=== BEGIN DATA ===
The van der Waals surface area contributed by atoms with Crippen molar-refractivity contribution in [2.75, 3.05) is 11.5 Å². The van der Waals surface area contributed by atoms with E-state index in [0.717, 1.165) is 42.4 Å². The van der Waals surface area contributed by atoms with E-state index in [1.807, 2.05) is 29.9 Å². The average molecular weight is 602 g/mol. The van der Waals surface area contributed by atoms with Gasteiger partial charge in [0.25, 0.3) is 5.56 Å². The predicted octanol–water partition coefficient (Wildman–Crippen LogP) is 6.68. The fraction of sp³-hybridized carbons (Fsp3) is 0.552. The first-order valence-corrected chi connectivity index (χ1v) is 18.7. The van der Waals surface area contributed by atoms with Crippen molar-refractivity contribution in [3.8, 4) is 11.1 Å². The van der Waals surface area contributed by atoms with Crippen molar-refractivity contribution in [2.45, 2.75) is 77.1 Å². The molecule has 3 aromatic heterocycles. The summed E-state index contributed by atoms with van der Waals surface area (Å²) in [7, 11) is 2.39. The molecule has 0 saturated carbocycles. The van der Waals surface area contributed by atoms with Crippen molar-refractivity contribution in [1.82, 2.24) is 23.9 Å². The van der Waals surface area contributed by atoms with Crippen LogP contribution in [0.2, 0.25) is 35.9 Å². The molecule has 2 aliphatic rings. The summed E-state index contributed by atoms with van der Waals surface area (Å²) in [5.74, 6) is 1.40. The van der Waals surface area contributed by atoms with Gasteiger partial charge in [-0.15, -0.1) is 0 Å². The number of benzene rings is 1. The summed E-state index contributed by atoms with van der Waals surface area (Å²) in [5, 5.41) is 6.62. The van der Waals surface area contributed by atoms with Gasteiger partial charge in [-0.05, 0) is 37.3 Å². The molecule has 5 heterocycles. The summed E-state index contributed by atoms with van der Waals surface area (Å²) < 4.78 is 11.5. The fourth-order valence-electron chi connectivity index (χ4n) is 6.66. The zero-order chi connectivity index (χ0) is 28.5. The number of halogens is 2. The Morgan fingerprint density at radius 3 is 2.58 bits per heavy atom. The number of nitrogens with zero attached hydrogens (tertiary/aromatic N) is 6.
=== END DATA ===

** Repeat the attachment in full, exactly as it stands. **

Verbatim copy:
The van der Waals surface area contributed by atoms with Crippen molar-refractivity contribution in [2.75, 3.05) is 11.5 Å². The van der Waals surface area contributed by atoms with E-state index in [0.717, 1.165) is 42.4 Å². The van der Waals surface area contributed by atoms with E-state index in [1.807, 2.05) is 29.9 Å². The average molecular weight is 602 g/mol. The van der Waals surface area contributed by atoms with Gasteiger partial charge in [0.25, 0.3) is 5.56 Å². The predicted octanol–water partition coefficient (Wildman–Crippen LogP) is 6.68. The fraction of sp³-hybridized carbons (Fsp3) is 0.552. The first-order valence-corrected chi connectivity index (χ1v) is 18.7. The van der Waals surface area contributed by atoms with Crippen molar-refractivity contribution in [3.8, 4) is 11.1 Å². The van der Waals surface area contributed by atoms with Crippen molar-refractivity contribution in [2.45, 2.75) is 77.1 Å². The molecule has 3 aromatic heterocycles. The summed E-state index contributed by atoms with van der Waals surface area (Å²) in [7, 11) is 2.39. The molecule has 0 saturated carbocycles. The van der Waals surface area contributed by atoms with Crippen molar-refractivity contribution in [1.82, 2.24) is 23.9 Å². The van der Waals surface area contributed by atoms with Crippen LogP contribution in [0.2, 0.25) is 35.9 Å². The molecule has 2 aliphatic rings. The summed E-state index contributed by atoms with van der Waals surface area (Å²) in [5.74, 6) is 1.40. The van der Waals surface area contributed by atoms with Gasteiger partial charge in [-0.15, -0.1) is 0 Å². The number of benzene rings is 1. The summed E-state index contributed by atoms with van der Waals surface area (Å²) in [5, 5.41) is 6.62. The van der Waals surface area contributed by atoms with Gasteiger partial charge in [-0.05, 0) is 37.3 Å². The molecule has 5 heterocycles. The summed E-state index contributed by atoms with van der Waals surface area (Å²) < 4.78 is 11.5. The fourth-order valence-electron chi connectivity index (χ4n) is 6.66. The zero-order chi connectivity index (χ0) is 28.5. The number of halogens is 2. The Morgan fingerprint density at radius 3 is 2.58 bits per heavy atom. The number of nitrogens with zero attached hydrogens (tertiary/aromatic N) is 6.